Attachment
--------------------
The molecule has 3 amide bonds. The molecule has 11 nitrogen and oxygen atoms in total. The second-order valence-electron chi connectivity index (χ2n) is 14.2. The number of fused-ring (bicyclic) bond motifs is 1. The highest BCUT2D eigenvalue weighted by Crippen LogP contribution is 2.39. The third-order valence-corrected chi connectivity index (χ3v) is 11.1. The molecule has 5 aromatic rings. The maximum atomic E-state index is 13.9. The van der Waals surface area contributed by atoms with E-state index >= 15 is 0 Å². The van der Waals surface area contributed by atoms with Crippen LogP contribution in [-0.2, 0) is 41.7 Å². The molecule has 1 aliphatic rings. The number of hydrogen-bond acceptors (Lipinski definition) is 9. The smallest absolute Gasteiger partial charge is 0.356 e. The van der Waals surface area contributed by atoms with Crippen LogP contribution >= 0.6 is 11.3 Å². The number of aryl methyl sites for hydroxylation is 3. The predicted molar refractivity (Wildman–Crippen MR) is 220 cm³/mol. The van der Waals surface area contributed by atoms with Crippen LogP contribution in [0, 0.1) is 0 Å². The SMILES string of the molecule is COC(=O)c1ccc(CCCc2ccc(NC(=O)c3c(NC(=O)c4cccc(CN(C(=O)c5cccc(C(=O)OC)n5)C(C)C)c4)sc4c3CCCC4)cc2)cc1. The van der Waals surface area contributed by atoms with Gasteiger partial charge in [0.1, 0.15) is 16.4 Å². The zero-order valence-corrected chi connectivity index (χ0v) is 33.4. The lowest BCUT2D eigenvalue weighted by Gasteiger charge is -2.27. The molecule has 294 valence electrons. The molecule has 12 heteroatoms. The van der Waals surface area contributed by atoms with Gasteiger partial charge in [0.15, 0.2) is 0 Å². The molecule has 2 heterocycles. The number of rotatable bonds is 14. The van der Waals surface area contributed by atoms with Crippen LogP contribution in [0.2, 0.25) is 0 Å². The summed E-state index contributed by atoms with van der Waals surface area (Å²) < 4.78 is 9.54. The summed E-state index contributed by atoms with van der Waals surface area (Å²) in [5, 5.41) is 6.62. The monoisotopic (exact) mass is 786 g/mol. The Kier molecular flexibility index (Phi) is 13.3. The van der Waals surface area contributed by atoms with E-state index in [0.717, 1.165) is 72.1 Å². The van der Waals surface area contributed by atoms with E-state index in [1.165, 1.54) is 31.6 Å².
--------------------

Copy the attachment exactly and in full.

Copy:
The molecule has 3 amide bonds. The molecule has 11 nitrogen and oxygen atoms in total. The second-order valence-electron chi connectivity index (χ2n) is 14.2. The number of fused-ring (bicyclic) bond motifs is 1. The highest BCUT2D eigenvalue weighted by Crippen LogP contribution is 2.39. The third-order valence-corrected chi connectivity index (χ3v) is 11.1. The molecule has 5 aromatic rings. The maximum atomic E-state index is 13.9. The van der Waals surface area contributed by atoms with E-state index >= 15 is 0 Å². The van der Waals surface area contributed by atoms with Crippen LogP contribution in [-0.2, 0) is 41.7 Å². The molecule has 1 aliphatic rings. The number of hydrogen-bond acceptors (Lipinski definition) is 9. The smallest absolute Gasteiger partial charge is 0.356 e. The van der Waals surface area contributed by atoms with Crippen LogP contribution >= 0.6 is 11.3 Å². The number of aryl methyl sites for hydroxylation is 3. The predicted molar refractivity (Wildman–Crippen MR) is 220 cm³/mol. The van der Waals surface area contributed by atoms with Crippen LogP contribution in [0, 0.1) is 0 Å². The SMILES string of the molecule is COC(=O)c1ccc(CCCc2ccc(NC(=O)c3c(NC(=O)c4cccc(CN(C(=O)c5cccc(C(=O)OC)n5)C(C)C)c4)sc4c3CCCC4)cc2)cc1. The van der Waals surface area contributed by atoms with Gasteiger partial charge in [0.1, 0.15) is 16.4 Å². The zero-order valence-corrected chi connectivity index (χ0v) is 33.4. The lowest BCUT2D eigenvalue weighted by Gasteiger charge is -2.27. The molecule has 294 valence electrons. The molecule has 12 heteroatoms. The van der Waals surface area contributed by atoms with Gasteiger partial charge in [0.15, 0.2) is 0 Å². The molecule has 2 heterocycles. The number of rotatable bonds is 14. The van der Waals surface area contributed by atoms with Crippen LogP contribution in [0.2, 0.25) is 0 Å². The summed E-state index contributed by atoms with van der Waals surface area (Å²) < 4.78 is 9.54. The summed E-state index contributed by atoms with van der Waals surface area (Å²) in [5, 5.41) is 6.62. The monoisotopic (exact) mass is 786 g/mol. The Kier molecular flexibility index (Phi) is 13.3. The van der Waals surface area contributed by atoms with E-state index in [0.717, 1.165) is 72.1 Å². The van der Waals surface area contributed by atoms with E-state index in [1.165, 1.54) is 31.6 Å².